Further, we reject PNC's argument that the trial court did not require the plaintiffs on remand to demonstrate all the requirements of class certification but merely rubber-stamped their motion for class certification. The plaintiffs in their motion for certification set forth grounds to support findings on all seven requirements. In a supplemental memorandum in opposition, PNC argued that two of the seven requirements had not been met: typicality and adequacy of representation. PNC submitted evidence to support its position. The plaintiffs responded with a supplemental memorandum in which they presented evidence to counter PNC's claims. The trial court then conducted a hearing on the matter, after which the court issued its entry certifying the class. In the preamble to its entry, the court stated expressly that its decision was based upon “the parties' filings and the oral argument .”
Given this procedural history, as well as the language of the entry, we hold that the trial court considered the issue of class certification on the merits and did not certify the class perfunctorily, as claimed by PNC. Further, we reject PNC's argument that the trial court improperly denied it class-related discovery. The record does not show that PNC sought such discovery ahead of the class-certification hearing. To quote the plaintiffs, “[PNC] did not notice a single deposition, propound a single interrogatory, or * * * make a single document request” prior to the trial court's ruling. Further, the court specifically stated that its determination was conditional and that PNC was not precluded from again raising its arguments following discovery. As the plaintiffs properly point out, PNC's position on this matter is ironic considering that it rejected as premature the plaintiffs' requests for class-related discovery prior to the trial court's decision to certify the class.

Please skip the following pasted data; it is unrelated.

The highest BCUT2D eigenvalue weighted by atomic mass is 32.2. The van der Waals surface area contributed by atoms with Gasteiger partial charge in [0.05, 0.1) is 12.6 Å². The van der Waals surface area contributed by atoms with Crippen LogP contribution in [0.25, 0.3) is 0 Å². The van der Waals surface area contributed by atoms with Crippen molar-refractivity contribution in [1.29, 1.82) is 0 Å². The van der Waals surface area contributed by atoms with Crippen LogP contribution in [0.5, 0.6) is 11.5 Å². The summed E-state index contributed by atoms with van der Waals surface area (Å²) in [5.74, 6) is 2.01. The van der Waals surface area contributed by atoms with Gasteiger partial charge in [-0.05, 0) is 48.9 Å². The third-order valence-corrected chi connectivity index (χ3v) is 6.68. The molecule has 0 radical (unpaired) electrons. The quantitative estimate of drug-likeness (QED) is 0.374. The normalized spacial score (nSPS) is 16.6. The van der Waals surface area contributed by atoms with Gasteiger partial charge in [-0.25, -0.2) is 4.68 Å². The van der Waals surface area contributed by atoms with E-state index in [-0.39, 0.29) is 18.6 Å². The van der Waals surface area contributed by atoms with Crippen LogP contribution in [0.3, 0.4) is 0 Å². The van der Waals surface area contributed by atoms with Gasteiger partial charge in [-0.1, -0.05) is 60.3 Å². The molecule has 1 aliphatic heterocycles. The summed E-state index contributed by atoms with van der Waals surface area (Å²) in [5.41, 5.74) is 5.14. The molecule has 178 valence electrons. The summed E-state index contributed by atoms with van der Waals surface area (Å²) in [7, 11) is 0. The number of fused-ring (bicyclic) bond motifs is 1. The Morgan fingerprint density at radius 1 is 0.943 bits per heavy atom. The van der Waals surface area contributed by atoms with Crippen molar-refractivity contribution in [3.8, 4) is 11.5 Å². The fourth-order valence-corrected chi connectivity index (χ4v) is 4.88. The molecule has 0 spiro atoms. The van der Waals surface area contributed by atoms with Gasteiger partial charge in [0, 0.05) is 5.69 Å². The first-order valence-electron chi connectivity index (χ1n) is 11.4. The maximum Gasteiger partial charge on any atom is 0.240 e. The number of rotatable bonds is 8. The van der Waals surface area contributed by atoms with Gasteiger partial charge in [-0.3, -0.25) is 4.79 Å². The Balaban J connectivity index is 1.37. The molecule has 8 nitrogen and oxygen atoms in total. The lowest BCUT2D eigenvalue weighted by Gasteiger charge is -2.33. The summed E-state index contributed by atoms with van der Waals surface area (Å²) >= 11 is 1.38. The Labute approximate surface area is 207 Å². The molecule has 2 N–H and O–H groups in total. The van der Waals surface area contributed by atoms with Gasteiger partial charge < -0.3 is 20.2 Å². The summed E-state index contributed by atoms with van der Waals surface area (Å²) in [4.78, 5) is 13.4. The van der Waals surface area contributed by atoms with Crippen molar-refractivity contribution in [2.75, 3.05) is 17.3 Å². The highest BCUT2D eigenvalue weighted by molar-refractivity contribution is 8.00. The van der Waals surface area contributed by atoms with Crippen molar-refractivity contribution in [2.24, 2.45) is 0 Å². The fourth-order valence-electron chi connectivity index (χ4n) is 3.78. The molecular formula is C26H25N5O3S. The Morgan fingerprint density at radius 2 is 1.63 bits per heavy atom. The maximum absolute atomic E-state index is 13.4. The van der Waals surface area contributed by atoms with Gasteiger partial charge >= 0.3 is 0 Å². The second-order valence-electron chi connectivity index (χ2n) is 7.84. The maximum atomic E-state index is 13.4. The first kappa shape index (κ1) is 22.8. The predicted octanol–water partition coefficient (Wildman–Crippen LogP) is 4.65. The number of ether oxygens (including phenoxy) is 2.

Relying upon Hamilton v. Ohio Savings Bank (1998), 82 Ohio St.3d 67, 694 N.E.2d 442, PNC next argues that the trial court erred by not making findings of fact with supporting reasons for each of the seven class-action requirements. The findings that the court did make, PNC contends, were conclusory and therefore inadequate under Hamilton. In Hamilton, however, the trial court not only failed to articulate its rationale for denying certification, but also failed to note which of the seven class-action requirements it found lacking. Observing the difficulty of applying an abuse-of-discretion standard to such a bare-bones ruling, the Ohio Supreme Court suggested, but did not require, that trial courts make separate written findings as to each of the seven class action requirements, and specify their reasons for each. Id. at 71, 694 N.E.2d at 448.
The trial court's entry in the present case is distinguishable from that in Hamilton, as the court's entry here does not omit any of the findings necessary for appellate review. Simply because the trial court's findings are conclusory does not constitute error. Further, nothing in the language of Hamilton required the trial court to make factual findings as to each of the seven requirements.
Finally, it should be noted that PNC's assignment of error and the issues PNC has presented in this appeal are entirely procedural. PNC does not argue the merits of class certification under its single assignment of error. Rather, PNC argues that the trial court abused its discretion because its decision was predicated upon errors of law-i.e., a faulty construction of our earlier decision and a misapplication of the law-of-the-case doctrine. We hold, however, that the trial court's interpretation of our earlier decision did not preclude it from considering class certification on the merits, and, further, that the court did not commit the procedural errors alleged by PNC. Accordingly, we overrule the assignment of error and thus affirm the trial court's judgment granting class certification.
GORMAN, Presiding Judge.
SUNDERMANN and WINKLER, JJ., concur.
Was this helpful?
Get help with your legal needs
Search our directory by legal issue
Enter information in one or both fields (Required)